What is a gatekeeper order? Continue Reading
At the end of a hearing, the clerk who is the presiding judicial official orally announces (or “renders”) her decision from the bench in favor of the petitioner seeking relief from the court. The clerk instructs the attorney for the petitioner to prepare an order with appropriate findings of fact and conclusions of law and to return the order to the court for review within two weeks. The clerk receives the order from the attorney ten days later. The clerk reviews the written order, makes a few changes to some findings of fact (remember, in the end it is the court’s order and not the attorney’s order who drafted it), and then signs and files it. Next to the clerk’s signature on the order is the date the order is signed and the earlier date of the hearing along with the words “nunc pro tunc.”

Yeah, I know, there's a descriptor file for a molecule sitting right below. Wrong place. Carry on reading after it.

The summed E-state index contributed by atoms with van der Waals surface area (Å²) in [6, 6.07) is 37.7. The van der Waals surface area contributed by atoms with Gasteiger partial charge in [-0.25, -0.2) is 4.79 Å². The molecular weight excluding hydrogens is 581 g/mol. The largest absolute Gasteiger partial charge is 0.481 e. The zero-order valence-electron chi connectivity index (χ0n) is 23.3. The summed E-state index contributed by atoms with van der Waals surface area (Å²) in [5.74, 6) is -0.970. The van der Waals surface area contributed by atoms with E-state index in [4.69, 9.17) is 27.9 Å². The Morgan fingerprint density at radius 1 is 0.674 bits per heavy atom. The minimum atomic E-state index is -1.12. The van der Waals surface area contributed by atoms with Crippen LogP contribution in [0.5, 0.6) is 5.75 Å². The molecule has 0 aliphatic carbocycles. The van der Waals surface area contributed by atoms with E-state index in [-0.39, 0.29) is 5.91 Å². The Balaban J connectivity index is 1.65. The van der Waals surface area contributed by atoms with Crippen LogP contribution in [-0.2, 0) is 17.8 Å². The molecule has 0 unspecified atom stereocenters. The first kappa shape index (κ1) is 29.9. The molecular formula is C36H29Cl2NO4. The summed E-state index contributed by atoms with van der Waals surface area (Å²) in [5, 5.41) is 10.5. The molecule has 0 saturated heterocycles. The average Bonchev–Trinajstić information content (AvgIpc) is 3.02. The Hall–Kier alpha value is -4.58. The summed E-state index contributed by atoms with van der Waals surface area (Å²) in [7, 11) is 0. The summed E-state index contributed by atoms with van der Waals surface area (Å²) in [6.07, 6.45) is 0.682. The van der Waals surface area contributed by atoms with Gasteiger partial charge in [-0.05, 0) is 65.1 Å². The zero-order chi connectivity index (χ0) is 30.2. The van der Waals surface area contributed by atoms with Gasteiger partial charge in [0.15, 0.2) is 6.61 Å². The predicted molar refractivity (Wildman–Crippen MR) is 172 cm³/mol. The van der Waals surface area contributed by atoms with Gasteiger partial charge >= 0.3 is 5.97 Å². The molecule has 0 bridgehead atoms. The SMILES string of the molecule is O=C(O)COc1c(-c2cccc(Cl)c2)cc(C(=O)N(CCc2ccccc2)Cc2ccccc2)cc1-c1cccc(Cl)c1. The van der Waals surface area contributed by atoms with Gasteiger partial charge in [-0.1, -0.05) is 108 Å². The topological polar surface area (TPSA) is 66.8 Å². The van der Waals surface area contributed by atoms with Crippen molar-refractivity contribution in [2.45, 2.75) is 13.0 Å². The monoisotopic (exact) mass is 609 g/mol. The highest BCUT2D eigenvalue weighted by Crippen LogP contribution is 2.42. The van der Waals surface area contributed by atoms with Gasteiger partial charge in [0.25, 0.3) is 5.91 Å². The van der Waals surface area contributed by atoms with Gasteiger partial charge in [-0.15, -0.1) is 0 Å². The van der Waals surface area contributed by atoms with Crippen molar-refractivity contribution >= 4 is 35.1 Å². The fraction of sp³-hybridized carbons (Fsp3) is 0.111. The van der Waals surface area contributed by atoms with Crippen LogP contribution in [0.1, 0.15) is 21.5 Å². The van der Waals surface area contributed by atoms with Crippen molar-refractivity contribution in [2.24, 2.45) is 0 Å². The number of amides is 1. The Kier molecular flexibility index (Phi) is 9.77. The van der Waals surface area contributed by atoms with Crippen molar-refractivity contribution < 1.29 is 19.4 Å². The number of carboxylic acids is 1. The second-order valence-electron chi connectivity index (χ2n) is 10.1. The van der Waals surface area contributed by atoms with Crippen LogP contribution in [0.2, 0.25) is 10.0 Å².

Does the clerk generally have the authority to enter an order nunc pro tunc? What is the meaning of this phrase? What is the clerk’s authority to enter an order nunc pro tunc in these specific circumstances? That’s the subject of today’s post.